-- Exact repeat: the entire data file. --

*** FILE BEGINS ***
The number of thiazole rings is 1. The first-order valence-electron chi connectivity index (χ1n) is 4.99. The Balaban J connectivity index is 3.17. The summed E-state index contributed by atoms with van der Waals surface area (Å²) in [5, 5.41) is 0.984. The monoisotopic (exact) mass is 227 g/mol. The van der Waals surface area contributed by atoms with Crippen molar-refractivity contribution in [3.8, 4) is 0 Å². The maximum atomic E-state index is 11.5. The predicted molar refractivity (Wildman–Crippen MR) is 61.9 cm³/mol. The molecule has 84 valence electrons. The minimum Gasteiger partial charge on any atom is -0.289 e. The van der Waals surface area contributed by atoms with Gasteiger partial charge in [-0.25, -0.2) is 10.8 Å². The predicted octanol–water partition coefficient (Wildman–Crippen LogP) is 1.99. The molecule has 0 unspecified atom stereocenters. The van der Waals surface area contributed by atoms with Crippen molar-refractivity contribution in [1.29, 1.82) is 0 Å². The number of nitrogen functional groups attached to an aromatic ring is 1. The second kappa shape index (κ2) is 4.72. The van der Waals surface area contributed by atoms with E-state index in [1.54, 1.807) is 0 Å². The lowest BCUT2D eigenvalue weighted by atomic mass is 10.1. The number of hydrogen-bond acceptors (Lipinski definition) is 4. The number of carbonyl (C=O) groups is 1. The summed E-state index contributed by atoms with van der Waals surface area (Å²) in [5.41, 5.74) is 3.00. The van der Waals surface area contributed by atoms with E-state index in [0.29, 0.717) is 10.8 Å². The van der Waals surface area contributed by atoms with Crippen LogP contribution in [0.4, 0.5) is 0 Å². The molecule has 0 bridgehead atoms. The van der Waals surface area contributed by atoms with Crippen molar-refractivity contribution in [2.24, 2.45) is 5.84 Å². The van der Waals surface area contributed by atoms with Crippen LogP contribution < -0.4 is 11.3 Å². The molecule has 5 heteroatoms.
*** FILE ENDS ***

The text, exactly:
The number of thiazole rings is 1. The first-order valence-electron chi connectivity index (χ1n) is 4.99. The Balaban J connectivity index is 3.17. The summed E-state index contributed by atoms with van der Waals surface area (Å²) in [5, 5.41) is 0.984. The monoisotopic (exact) mass is 227 g/mol. The van der Waals surface area contributed by atoms with Crippen molar-refractivity contribution in [3.8, 4) is 0 Å². The maximum atomic E-state index is 11.5. The predicted molar refractivity (Wildman–Crippen MR) is 61.9 cm³/mol. The molecule has 84 valence electrons. The minimum Gasteiger partial charge on any atom is -0.289 e. The van der Waals surface area contributed by atoms with Gasteiger partial charge in [-0.25, -0.2) is 10.8 Å². The predicted octanol–water partition coefficient (Wildman–Crippen LogP) is 1.99. The molecule has 0 unspecified atom stereocenters. The van der Waals surface area contributed by atoms with Crippen molar-refractivity contribution in [1.29, 1.82) is 0 Å². The number of nitrogen functional groups attached to an aromatic ring is 1. The second kappa shape index (κ2) is 4.72. The van der Waals surface area contributed by atoms with E-state index in [1.54, 1.807) is 0 Å². The lowest BCUT2D eigenvalue weighted by atomic mass is 10.1. The number of hydrogen-bond acceptors (Lipinski definition) is 4. The number of carbonyl (C=O) groups is 1. The summed E-state index contributed by atoms with van der Waals surface area (Å²) in [5.41, 5.74) is 3.00. The van der Waals surface area contributed by atoms with E-state index in [0.29, 0.717) is 10.8 Å². The van der Waals surface area contributed by atoms with Crippen LogP contribution in [0.4, 0.5) is 0 Å². The molecule has 0 bridgehead atoms. The van der Waals surface area contributed by atoms with Crippen molar-refractivity contribution in [2.24, 2.45) is 5.84 Å². The van der Waals surface area contributed by atoms with Crippen LogP contribution < -0.4 is 11.3 Å². The molecule has 5 heteroatoms.